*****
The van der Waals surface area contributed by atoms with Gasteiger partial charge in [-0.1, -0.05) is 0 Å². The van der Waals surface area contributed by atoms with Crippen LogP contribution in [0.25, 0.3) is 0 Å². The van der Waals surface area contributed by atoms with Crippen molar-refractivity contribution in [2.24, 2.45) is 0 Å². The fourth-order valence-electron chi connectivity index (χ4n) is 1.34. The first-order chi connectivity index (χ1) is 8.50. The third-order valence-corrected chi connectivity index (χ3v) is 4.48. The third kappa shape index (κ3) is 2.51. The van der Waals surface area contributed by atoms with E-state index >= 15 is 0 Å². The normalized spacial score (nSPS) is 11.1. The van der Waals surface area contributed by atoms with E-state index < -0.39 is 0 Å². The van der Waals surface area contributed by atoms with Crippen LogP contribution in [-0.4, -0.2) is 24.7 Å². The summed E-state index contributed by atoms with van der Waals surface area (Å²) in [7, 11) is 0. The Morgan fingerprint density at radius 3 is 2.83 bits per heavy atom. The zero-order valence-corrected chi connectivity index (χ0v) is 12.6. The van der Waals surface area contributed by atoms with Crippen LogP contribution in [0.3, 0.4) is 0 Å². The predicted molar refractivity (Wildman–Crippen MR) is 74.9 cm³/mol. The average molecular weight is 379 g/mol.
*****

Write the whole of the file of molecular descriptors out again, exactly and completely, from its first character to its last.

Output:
The van der Waals surface area contributed by atoms with Gasteiger partial charge in [-0.1, -0.05) is 0 Å². The van der Waals surface area contributed by atoms with Crippen LogP contribution in [0.25, 0.3) is 0 Å². The van der Waals surface area contributed by atoms with Crippen molar-refractivity contribution in [2.24, 2.45) is 0 Å². The fourth-order valence-electron chi connectivity index (χ4n) is 1.34. The first-order chi connectivity index (χ1) is 8.50. The third-order valence-corrected chi connectivity index (χ3v) is 4.48. The third kappa shape index (κ3) is 2.51. The van der Waals surface area contributed by atoms with E-state index >= 15 is 0 Å². The normalized spacial score (nSPS) is 11.1. The van der Waals surface area contributed by atoms with E-state index < -0.39 is 0 Å². The van der Waals surface area contributed by atoms with Crippen LogP contribution in [-0.4, -0.2) is 24.7 Å². The summed E-state index contributed by atoms with van der Waals surface area (Å²) in [7, 11) is 0. The Morgan fingerprint density at radius 3 is 2.83 bits per heavy atom. The zero-order valence-corrected chi connectivity index (χ0v) is 12.6. The van der Waals surface area contributed by atoms with Crippen LogP contribution in [0.3, 0.4) is 0 Å². The predicted molar refractivity (Wildman–Crippen MR) is 74.9 cm³/mol. The average molecular weight is 379 g/mol.